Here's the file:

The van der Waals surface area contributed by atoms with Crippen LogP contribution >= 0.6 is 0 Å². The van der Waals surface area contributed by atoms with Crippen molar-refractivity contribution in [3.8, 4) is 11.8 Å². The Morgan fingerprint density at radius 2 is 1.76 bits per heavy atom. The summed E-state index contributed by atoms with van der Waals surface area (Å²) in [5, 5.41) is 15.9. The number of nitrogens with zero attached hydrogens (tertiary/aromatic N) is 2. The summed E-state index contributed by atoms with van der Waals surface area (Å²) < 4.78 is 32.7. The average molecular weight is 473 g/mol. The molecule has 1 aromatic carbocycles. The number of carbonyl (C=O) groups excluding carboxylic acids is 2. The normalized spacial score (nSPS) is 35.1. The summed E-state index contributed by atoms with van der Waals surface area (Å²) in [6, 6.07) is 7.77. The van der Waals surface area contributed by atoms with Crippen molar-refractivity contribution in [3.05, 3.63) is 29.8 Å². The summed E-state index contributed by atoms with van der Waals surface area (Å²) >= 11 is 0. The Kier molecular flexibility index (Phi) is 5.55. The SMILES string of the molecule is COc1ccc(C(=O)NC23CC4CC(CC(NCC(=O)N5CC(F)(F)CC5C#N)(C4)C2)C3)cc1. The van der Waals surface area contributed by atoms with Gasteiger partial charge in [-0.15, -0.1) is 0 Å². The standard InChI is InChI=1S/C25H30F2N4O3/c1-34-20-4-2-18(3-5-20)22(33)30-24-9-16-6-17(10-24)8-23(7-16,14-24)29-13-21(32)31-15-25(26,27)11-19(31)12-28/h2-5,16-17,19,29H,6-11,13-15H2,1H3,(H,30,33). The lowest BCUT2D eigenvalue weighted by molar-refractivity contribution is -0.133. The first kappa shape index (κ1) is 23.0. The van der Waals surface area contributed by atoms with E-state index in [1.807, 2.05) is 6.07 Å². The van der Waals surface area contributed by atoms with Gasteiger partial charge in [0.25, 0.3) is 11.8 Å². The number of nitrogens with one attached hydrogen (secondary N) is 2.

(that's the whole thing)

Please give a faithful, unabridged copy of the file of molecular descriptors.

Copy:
The van der Waals surface area contributed by atoms with Crippen LogP contribution >= 0.6 is 0 Å². The van der Waals surface area contributed by atoms with Crippen molar-refractivity contribution in [3.8, 4) is 11.8 Å². The Morgan fingerprint density at radius 2 is 1.76 bits per heavy atom. The summed E-state index contributed by atoms with van der Waals surface area (Å²) in [5, 5.41) is 15.9. The number of nitrogens with zero attached hydrogens (tertiary/aromatic N) is 2. The summed E-state index contributed by atoms with van der Waals surface area (Å²) < 4.78 is 32.7. The average molecular weight is 473 g/mol. The molecule has 1 aromatic carbocycles. The number of carbonyl (C=O) groups excluding carboxylic acids is 2. The normalized spacial score (nSPS) is 35.1. The summed E-state index contributed by atoms with van der Waals surface area (Å²) in [6, 6.07) is 7.77. The van der Waals surface area contributed by atoms with Crippen molar-refractivity contribution in [3.05, 3.63) is 29.8 Å². The summed E-state index contributed by atoms with van der Waals surface area (Å²) >= 11 is 0. The Kier molecular flexibility index (Phi) is 5.55. The SMILES string of the molecule is COc1ccc(C(=O)NC23CC4CC(CC(NCC(=O)N5CC(F)(F)CC5C#N)(C4)C2)C3)cc1. The van der Waals surface area contributed by atoms with Gasteiger partial charge in [-0.15, -0.1) is 0 Å². The standard InChI is InChI=1S/C25H30F2N4O3/c1-34-20-4-2-18(3-5-20)22(33)30-24-9-16-6-17(10-24)8-23(7-16,14-24)29-13-21(32)31-15-25(26,27)11-19(31)12-28/h2-5,16-17,19,29H,6-11,13-15H2,1H3,(H,30,33). The lowest BCUT2D eigenvalue weighted by molar-refractivity contribution is -0.133. The first kappa shape index (κ1) is 23.0. The van der Waals surface area contributed by atoms with E-state index in [1.807, 2.05) is 6.07 Å². The van der Waals surface area contributed by atoms with Gasteiger partial charge in [0.25, 0.3) is 11.8 Å². The number of nitrogens with one attached hydrogen (secondary N) is 2.